As stated previously, research or empirical studies are most often published in scholarly "peer-reviewed"
journals. So what is the difference between a scholarly journal and a scholarly peer-reviewed journal?
The primary purpose of scholarly publications is to report research or other types of information
to scholars and professionals in the field. Authors writing articles in scholarly journals always document their source material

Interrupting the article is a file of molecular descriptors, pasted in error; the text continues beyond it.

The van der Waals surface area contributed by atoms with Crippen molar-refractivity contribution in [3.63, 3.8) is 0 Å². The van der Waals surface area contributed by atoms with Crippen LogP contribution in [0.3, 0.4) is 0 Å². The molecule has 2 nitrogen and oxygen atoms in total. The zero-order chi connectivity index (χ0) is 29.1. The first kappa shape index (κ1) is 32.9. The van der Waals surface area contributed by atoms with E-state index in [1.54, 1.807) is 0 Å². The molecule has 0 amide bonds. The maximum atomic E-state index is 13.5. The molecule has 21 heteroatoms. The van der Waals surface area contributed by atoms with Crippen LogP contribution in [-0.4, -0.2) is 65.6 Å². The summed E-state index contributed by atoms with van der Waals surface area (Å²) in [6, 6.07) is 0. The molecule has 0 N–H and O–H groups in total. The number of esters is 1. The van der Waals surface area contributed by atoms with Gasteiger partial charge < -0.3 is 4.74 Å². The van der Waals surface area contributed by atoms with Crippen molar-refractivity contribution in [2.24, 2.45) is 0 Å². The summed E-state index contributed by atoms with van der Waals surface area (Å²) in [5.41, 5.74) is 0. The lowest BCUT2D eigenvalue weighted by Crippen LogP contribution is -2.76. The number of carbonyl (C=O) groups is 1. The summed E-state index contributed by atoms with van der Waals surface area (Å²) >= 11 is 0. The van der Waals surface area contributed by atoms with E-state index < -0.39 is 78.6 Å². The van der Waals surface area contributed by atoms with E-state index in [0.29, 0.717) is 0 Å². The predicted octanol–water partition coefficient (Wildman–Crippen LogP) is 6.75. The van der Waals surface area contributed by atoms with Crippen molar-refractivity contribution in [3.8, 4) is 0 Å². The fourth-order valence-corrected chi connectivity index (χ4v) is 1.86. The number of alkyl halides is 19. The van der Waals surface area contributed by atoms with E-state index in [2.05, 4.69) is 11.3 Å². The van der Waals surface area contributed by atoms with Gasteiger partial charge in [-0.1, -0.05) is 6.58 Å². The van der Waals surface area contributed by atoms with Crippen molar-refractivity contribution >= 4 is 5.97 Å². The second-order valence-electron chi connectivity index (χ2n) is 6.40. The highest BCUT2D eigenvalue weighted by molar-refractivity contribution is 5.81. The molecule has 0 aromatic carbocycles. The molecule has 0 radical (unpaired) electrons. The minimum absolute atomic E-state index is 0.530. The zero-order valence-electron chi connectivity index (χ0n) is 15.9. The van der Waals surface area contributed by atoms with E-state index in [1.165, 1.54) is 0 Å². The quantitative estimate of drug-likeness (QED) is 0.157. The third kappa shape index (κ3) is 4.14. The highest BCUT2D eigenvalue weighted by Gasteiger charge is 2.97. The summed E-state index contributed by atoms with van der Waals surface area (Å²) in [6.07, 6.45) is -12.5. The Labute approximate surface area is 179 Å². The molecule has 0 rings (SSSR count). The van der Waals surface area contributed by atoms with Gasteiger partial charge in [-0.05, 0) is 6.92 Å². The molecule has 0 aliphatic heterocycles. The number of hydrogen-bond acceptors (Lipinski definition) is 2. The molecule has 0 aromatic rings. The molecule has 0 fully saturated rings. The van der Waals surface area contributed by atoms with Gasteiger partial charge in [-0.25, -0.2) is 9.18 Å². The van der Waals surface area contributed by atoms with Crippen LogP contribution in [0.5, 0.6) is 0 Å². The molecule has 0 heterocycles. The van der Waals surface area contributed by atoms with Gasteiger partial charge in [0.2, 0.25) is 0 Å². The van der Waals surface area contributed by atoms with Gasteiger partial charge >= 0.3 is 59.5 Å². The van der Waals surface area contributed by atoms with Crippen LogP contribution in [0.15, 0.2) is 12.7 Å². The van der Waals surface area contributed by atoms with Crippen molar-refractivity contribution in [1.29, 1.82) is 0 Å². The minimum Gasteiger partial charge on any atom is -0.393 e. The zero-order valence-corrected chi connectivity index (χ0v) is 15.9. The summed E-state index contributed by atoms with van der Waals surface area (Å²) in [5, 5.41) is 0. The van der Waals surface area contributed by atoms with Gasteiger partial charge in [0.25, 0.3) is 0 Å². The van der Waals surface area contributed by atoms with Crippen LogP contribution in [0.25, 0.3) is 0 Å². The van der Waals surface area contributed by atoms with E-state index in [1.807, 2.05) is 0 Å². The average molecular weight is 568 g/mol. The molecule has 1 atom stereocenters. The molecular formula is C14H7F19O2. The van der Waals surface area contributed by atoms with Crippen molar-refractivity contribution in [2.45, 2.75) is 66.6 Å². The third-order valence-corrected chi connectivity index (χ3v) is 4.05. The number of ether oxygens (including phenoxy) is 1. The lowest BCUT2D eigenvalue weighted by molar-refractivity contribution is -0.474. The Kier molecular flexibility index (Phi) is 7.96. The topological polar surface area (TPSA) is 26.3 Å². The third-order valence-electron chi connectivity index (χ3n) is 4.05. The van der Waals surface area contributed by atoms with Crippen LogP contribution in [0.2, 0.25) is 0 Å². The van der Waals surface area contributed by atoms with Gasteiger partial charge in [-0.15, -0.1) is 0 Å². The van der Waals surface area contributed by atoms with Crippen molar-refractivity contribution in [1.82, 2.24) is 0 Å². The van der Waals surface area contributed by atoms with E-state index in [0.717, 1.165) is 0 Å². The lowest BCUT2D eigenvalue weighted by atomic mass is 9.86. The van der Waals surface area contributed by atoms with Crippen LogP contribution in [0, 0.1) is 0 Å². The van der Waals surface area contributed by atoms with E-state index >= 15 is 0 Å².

in footnotes, endnotes or bibliographies in order to authenticate and substantiate their work.
Some scholarly publications require that research submissions be reviewed by other experts/scholars
in the field. This review process is known as "peer," "refereed" or "juried" review and its purpose
is to ensure that the published research reflects the highest scholarship in that academic field. Peer-reviewed
journal articles usually follow a prescribed format and methodology. Some
of the elements below are generally found in research-based peer-reviewed articles: